Worm composting, reusing granite and fair-trade handicrafts are some of the efforts that have earned seven organizations the first-ever designation of Certified Green Partner with Johnson County.
The groups, which include retailers, a web design company and a college, were recognized Thursday for their efforts to decrease waste, recycle and improve energy efficiency. The certification is part of the county’s efforts to encourage recycling as a part of its solid waste management program.
The Certified Green Partners program is new this year in the county’s environmental division. To become “certified green,” a business, church, school or any other group can sign up for the program and arrange an assessment by county environmental experts who offer advice on how to increase recycling and reduce waste. Progress is then tracked and certification awarded if the county’s criteria are met.
Although the word “certification” is in the title, it’s not a regulatory type of certification. The designation is more of a marketing tool and point of pride for the groups that achieve it, said Julie Davis, environmental program manager for the county.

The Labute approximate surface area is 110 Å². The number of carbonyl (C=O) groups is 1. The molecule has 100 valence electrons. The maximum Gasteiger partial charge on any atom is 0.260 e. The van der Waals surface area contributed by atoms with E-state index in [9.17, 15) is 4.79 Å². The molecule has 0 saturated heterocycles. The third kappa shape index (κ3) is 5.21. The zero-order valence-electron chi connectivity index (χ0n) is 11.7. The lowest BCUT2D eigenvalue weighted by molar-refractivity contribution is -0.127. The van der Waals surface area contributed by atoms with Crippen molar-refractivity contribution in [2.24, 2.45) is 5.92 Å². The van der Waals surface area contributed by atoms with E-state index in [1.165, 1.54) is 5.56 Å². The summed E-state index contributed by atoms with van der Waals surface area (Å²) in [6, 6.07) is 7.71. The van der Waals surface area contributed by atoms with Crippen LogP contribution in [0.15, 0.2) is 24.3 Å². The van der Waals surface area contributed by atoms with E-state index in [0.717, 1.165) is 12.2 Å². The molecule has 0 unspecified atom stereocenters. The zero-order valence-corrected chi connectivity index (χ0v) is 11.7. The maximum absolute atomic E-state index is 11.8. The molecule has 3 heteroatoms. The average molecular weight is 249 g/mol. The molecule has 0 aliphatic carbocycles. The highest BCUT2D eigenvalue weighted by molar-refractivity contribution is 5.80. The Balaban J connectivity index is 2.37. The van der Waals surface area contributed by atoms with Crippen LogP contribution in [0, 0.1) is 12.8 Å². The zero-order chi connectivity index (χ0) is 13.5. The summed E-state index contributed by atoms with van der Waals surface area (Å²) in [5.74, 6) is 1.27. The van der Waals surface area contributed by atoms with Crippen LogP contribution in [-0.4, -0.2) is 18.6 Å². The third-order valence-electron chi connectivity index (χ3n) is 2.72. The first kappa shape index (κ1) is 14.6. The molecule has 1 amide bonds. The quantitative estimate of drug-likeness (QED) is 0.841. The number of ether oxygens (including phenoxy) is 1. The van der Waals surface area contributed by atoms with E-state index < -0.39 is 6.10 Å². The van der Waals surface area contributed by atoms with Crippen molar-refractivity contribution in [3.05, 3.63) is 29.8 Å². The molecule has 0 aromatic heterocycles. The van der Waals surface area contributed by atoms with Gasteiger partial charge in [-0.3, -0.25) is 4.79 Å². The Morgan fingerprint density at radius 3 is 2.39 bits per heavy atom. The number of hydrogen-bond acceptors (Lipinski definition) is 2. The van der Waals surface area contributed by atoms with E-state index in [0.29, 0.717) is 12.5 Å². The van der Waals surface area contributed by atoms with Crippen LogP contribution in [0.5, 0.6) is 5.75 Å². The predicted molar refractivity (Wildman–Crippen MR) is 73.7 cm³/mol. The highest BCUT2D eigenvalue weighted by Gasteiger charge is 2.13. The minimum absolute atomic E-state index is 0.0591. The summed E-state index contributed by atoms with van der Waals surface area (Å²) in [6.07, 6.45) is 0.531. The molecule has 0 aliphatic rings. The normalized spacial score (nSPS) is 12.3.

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Certified Green Partners began last September as an outgrowth of the county’s Green Business program, which is about 4 years old, Davis said. Both are part of an effort to reduce waste, which is a goal of the county’s solid waste management program, she said.
The program gives recommendations to local groups and sets standards they have to meet to be certified. In addition, some financial assistance is available. Organizations can get up to $500 of materials in support of reducing waste.
So, for example, a small business wanting to install hand dryers to cut out paper towels could apply for that aid. In that case, the county would verify that need and the assistance would come in the form of the county-purchased dryers or a reimbursement, Davis said.
The seven organizations were the first to be recognized as the program gets its official launch, she said, but there are more in the pipeline. About a dozen more may be certified in the next three to six months, she said.
Certified Green Partners
▪ Go Green Granite of Olathe, a company that finds new uses for granite that would otherwise be thrown out.
▪ Lifted Logic of Overland Park for worm composting of food scraps in the break room and use of cloth napkins.
▪ Johnson County Community College, for diverting almost half of its waste from the landfill, composting food on-site and getting rid of Styrofoam from the cafeteria.
▪ Ten Thousand Villages of Overland Park, a fair trade retailer selling handicrafts made by people in impoverished areas.
▪ Downtown Overland Park Partnership for its use of green cleaning products and for promoting green practices among member businesses.
▪ MARCK Recycling of Gardner, a facility that recycles more than 80 types of materials and finds end markets for recyclables.
▪ The Land Source, a real estate company that recycles and recently used reclaimed lumber in a renovation.